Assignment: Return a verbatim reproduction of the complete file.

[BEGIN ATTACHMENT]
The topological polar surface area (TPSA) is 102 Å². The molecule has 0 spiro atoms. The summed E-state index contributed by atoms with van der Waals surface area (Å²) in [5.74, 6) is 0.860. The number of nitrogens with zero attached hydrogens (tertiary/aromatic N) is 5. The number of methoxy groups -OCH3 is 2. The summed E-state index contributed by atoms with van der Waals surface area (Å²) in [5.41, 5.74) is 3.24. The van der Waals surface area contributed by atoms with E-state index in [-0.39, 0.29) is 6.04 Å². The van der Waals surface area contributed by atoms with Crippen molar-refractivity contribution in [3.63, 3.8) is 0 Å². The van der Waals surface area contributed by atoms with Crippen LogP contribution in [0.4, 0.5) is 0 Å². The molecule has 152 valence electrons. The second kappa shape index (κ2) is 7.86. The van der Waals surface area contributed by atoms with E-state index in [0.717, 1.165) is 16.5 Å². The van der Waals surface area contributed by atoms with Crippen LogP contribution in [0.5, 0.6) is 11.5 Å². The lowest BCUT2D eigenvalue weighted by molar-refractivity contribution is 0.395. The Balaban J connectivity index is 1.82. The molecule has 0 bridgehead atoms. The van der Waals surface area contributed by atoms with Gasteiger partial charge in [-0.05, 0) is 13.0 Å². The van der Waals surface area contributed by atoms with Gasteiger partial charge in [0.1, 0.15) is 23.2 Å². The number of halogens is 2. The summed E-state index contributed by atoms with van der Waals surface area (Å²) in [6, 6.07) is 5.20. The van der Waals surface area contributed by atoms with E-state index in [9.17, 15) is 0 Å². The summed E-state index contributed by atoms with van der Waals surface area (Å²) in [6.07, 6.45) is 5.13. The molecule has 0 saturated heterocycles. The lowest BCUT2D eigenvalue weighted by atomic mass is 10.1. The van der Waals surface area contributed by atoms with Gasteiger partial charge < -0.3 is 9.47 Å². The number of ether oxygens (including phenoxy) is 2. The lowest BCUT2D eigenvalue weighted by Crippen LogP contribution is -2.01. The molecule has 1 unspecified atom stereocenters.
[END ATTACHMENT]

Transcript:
The topological polar surface area (TPSA) is 102 Å². The molecule has 0 spiro atoms. The summed E-state index contributed by atoms with van der Waals surface area (Å²) in [5.74, 6) is 0.860. The number of nitrogens with zero attached hydrogens (tertiary/aromatic N) is 5. The number of methoxy groups -OCH3 is 2. The summed E-state index contributed by atoms with van der Waals surface area (Å²) in [5.41, 5.74) is 3.24. The van der Waals surface area contributed by atoms with E-state index in [-0.39, 0.29) is 6.04 Å². The van der Waals surface area contributed by atoms with Crippen molar-refractivity contribution in [3.63, 3.8) is 0 Å². The van der Waals surface area contributed by atoms with Crippen LogP contribution in [0.4, 0.5) is 0 Å². The molecule has 152 valence electrons. The second kappa shape index (κ2) is 7.86. The van der Waals surface area contributed by atoms with E-state index in [0.717, 1.165) is 16.5 Å². The van der Waals surface area contributed by atoms with Crippen LogP contribution in [0.5, 0.6) is 11.5 Å². The lowest BCUT2D eigenvalue weighted by molar-refractivity contribution is 0.395. The Balaban J connectivity index is 1.82. The molecule has 0 bridgehead atoms. The van der Waals surface area contributed by atoms with Gasteiger partial charge in [-0.05, 0) is 13.0 Å². The van der Waals surface area contributed by atoms with Gasteiger partial charge in [0.1, 0.15) is 23.2 Å². The number of halogens is 2. The summed E-state index contributed by atoms with van der Waals surface area (Å²) in [6, 6.07) is 5.20. The van der Waals surface area contributed by atoms with E-state index in [9.17, 15) is 0 Å². The summed E-state index contributed by atoms with van der Waals surface area (Å²) in [6.07, 6.45) is 5.13. The molecule has 0 saturated heterocycles. The lowest BCUT2D eigenvalue weighted by atomic mass is 10.1. The van der Waals surface area contributed by atoms with Gasteiger partial charge < -0.3 is 9.47 Å². The number of ether oxygens (including phenoxy) is 2. The lowest BCUT2D eigenvalue weighted by Crippen LogP contribution is -2.01. The molecule has 1 unspecified atom stereocenters.